Sidewall 14 is continuous, extending from bottom 12. In this regard, sidewall 14 is defined by a base section 40, an intermediate section 42 and an upper section 44. Base section 40 extends from bottom 12. Intermediate section 42 extends between base section 40 and upper section 44. Finally, upper section 44 terminates in flange 16.
Base section 40 extends radially outwardly and upwardly from bottom 12. In particular, base section 40 is curved in transverse cross-section (or “transversely curved”). With respect to the central axis of container 10, base section 40 forms a convex curve. Moreover, base section 40 defines a transverse, cross-sectional radius in the range of from about 0.25 to about 1.0 inch. However, a radius in the range of from about 0.4 to about 0.6 inch promotes the overall stability and torsional resistance of container 10.
Intermediate section 42 extends generally upwardly from base section 40, and is linear in transverse cross-section. As shown in
Finally, upper section 44 extends from intermediate section 42, and defines a collar 48 and a stacking wall 50. Collar 48 extends radially outwardly from intermediate section 42. Stacking wall 50, in turn, extends generally upwardly from collar 48 and terminates at flange 16. In one embodiment, stacking wall 50 defines, in transverse cross-section, a slight inward taper from bottom to top, relative to the central axis. With this configuration, upper section 44 promotes stacking of another, similarly formed container (not shown) within container 10, but prevents the second container from entirely nesting within container 10, with collar 48 of the second container resting on flange 16. If the second container were allowed to fully nest within container 10, frictional forces would prevent easy disassembly of the second container from container 10.
An additional feature of sidewall 14 is best illustrated by the longitudinal or top plan cross-sectional view of
With reference to
Recessed section 62 extends from edge 66 of rim section 60 opposite sidewall 14. As depicted in
Recessed section 62 preferably extends an appreciable distance downwardly relative to outer surface 64 of rim section 60. In one embodiment, recessed section 62 of the invention has a downward extension (relative to the outer surface 64) in the range of from about 0.1 to about 0.2 inch. It is believed that this relatively small downward extension, within the critical range, contributes to overall stability of container 10 while reducing the amount of space required to store nested empty containers 10 and full packaged containers 10.
Flange 16 provides a relatively large spacing between recessed section 62 and sidewall 14, thereby dissipating the amount of heat transferred from sidewall 14 to recessed section 62 that might otherwise be touched by a user, while not noticeably increasing manufacturing costs. For example, when container 10 containing a food substrate was heated for 2 minutes using a 1000 watt microwave oven, the temperature of sidewall 14 was found to be about 140° F. (60° C.). The temperature of flange 16 was about 100° F. (38° C.). However, the temperature of the grips 66 was less than 100° F. (38° C.), enabling a person to remove container 10 safely from the microwave oven.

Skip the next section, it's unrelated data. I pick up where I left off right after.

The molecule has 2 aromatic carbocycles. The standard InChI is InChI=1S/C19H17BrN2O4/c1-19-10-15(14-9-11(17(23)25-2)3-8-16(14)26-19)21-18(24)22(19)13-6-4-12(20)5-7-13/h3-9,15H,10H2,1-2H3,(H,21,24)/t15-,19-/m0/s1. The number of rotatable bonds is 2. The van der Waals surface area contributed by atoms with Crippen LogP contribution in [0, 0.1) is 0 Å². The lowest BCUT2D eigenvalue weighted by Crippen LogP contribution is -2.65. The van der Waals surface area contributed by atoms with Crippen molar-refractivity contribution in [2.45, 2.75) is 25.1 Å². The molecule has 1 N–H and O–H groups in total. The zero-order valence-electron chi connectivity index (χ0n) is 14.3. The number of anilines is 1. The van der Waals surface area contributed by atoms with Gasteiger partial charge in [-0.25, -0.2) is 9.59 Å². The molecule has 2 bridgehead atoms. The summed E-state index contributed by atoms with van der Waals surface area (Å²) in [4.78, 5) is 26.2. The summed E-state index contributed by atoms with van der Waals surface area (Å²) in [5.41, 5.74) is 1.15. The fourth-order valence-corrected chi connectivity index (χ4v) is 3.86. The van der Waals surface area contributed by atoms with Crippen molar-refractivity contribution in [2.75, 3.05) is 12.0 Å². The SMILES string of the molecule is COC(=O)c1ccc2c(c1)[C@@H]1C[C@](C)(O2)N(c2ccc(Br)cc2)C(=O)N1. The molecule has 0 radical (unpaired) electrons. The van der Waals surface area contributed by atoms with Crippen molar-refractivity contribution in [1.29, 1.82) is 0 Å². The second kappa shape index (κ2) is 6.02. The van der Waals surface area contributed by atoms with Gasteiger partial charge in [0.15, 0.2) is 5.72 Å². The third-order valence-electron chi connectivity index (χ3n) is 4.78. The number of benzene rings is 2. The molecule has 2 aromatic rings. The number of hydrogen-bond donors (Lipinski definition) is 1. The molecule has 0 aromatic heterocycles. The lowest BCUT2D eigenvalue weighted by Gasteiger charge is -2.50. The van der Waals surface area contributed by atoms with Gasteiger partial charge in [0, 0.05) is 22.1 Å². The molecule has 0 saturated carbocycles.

An additional feature of flange 16 is best illustrated by the longitudinal or top plan view of
With reference back to
Both of flange 16 and collar 48 define compound curves as previously described. This characteristic has been found to provide container 10 with an elevated level of torque resistance when a lifting force is applied at a single point along corners 22. Following heating, container 10 is preferably lifted by a user (not shown) via handles 18. In the event the user inadvertently lifts container 10 with a single hand, grasping a handle 18 at one of corners 22, the compound curvature nature of flange 16 and collar 48 resist deflection or bending of the container 10 due to a weight of the contained food item (not shown).
With reference to
Sleeve 100 is designed to hold one or more containers 10 firmly in place within sleeve 100 to form a sleeve assembly 200 as shown in
With reference to
Apertures 420, 422, 424, and 426 generally comprise identical configurations. Therefore, the only the configuration of aperture 426 will be discussed in detail. Aperture 420 is particularly suitable for applying pressure to catch members 80 to create a frictional force that assists in holding containers 10 and 260 into sleeve 410. Aperture 426 includes a generally hourglass shape with narrow portion 480 between wide portions 482 and 484. The center of aperture 426 includes a diamond-shaped center portion 486. Slits 488 and 490 are formed in sleeve 410 on opposing sides of center portion 486. Sleeve 410 also includes crease 492 that extends from the end of slit 488 to wide portion 484, crease 494 that extends from the end of slit 490 to wide portion 484, crease 496 that extends from the end of slit 490 to wide portion 482, and crease 498 that extends from the end of slit 488 to wide portion 482. Creases 492, 494, 496, and 498 generally comprise an arc configuration facilitate deformation of sleeve 410 around aperture 426. However, creases 492, 494, 496, 498 may form a variety of patterns including straight, wavy or zigzagged while remaining within the scope of the invention.